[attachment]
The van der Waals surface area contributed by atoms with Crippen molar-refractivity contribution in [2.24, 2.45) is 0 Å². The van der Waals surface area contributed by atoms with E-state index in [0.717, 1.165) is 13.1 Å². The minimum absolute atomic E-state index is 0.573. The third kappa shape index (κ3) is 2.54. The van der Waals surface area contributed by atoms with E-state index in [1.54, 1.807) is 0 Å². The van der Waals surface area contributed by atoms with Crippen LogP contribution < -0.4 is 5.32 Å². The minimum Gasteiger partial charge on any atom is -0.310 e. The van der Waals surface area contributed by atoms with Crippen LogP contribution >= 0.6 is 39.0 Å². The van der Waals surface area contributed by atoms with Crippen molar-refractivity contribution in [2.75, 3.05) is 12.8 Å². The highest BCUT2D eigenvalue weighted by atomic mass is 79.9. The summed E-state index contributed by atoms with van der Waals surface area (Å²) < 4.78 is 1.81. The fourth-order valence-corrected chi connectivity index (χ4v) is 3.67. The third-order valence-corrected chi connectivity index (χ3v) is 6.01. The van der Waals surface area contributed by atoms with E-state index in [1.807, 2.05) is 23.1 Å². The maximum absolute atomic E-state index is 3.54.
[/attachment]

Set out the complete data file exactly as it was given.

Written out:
The van der Waals surface area contributed by atoms with Crippen molar-refractivity contribution in [2.24, 2.45) is 0 Å². The van der Waals surface area contributed by atoms with E-state index in [0.717, 1.165) is 13.1 Å². The minimum absolute atomic E-state index is 0.573. The third kappa shape index (κ3) is 2.54. The van der Waals surface area contributed by atoms with E-state index in [1.54, 1.807) is 0 Å². The van der Waals surface area contributed by atoms with Crippen LogP contribution < -0.4 is 5.32 Å². The minimum Gasteiger partial charge on any atom is -0.310 e. The van der Waals surface area contributed by atoms with Crippen LogP contribution >= 0.6 is 39.0 Å². The van der Waals surface area contributed by atoms with Crippen molar-refractivity contribution in [2.75, 3.05) is 12.8 Å². The highest BCUT2D eigenvalue weighted by atomic mass is 79.9. The summed E-state index contributed by atoms with van der Waals surface area (Å²) < 4.78 is 1.81. The fourth-order valence-corrected chi connectivity index (χ4v) is 3.67. The third-order valence-corrected chi connectivity index (χ3v) is 6.01. The van der Waals surface area contributed by atoms with E-state index in [1.807, 2.05) is 23.1 Å². The maximum absolute atomic E-state index is 3.54.